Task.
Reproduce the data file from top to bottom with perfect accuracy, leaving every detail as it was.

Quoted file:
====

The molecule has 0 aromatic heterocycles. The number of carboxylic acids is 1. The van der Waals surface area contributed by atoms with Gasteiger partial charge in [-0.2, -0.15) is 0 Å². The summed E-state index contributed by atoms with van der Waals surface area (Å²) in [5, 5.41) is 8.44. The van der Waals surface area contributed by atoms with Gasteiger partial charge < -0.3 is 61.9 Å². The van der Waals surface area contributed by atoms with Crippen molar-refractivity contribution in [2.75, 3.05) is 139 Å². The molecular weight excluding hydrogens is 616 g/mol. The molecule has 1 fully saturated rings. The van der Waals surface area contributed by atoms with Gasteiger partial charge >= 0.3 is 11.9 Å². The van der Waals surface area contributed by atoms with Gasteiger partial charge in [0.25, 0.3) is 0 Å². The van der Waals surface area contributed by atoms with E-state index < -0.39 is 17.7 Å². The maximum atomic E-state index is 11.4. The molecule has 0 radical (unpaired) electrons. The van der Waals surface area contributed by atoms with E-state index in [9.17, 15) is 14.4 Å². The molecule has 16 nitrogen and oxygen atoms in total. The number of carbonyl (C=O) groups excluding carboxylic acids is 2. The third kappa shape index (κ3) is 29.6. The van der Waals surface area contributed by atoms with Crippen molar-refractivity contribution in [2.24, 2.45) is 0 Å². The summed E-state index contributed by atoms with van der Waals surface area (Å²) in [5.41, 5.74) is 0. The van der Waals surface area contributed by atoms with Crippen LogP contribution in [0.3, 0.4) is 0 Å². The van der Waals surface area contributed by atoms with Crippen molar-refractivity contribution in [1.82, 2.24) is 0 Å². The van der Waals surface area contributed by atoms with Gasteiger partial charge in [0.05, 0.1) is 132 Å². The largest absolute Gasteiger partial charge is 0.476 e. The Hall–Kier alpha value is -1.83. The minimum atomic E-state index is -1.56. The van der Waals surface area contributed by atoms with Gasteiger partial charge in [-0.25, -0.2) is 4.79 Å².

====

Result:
The molecule has 0 aromatic heterocycles. The number of carboxylic acids is 1. The van der Waals surface area contributed by atoms with Gasteiger partial charge in [-0.2, -0.15) is 0 Å². The summed E-state index contributed by atoms with van der Waals surface area (Å²) in [5, 5.41) is 8.44. The van der Waals surface area contributed by atoms with Gasteiger partial charge < -0.3 is 61.9 Å². The van der Waals surface area contributed by atoms with Crippen molar-refractivity contribution in [2.75, 3.05) is 139 Å². The molecular weight excluding hydrogens is 616 g/mol. The molecule has 1 fully saturated rings. The van der Waals surface area contributed by atoms with Gasteiger partial charge >= 0.3 is 11.9 Å². The van der Waals surface area contributed by atoms with Gasteiger partial charge in [0.25, 0.3) is 0 Å². The van der Waals surface area contributed by atoms with E-state index < -0.39 is 17.7 Å². The maximum atomic E-state index is 11.4. The molecule has 0 radical (unpaired) electrons. The van der Waals surface area contributed by atoms with E-state index in [9.17, 15) is 14.4 Å². The molecule has 16 nitrogen and oxygen atoms in total. The number of carbonyl (C=O) groups excluding carboxylic acids is 2. The third kappa shape index (κ3) is 29.6. The van der Waals surface area contributed by atoms with Crippen molar-refractivity contribution in [2.24, 2.45) is 0 Å². The summed E-state index contributed by atoms with van der Waals surface area (Å²) in [5.41, 5.74) is 0. The van der Waals surface area contributed by atoms with Crippen LogP contribution in [0.3, 0.4) is 0 Å². The van der Waals surface area contributed by atoms with Crippen molar-refractivity contribution in [1.82, 2.24) is 0 Å². The van der Waals surface area contributed by atoms with Gasteiger partial charge in [0.05, 0.1) is 132 Å². The largest absolute Gasteiger partial charge is 0.476 e. The Hall–Kier alpha value is -1.83. The minimum atomic E-state index is -1.56. The van der Waals surface area contributed by atoms with Gasteiger partial charge in [-0.25, -0.2) is 4.79 Å².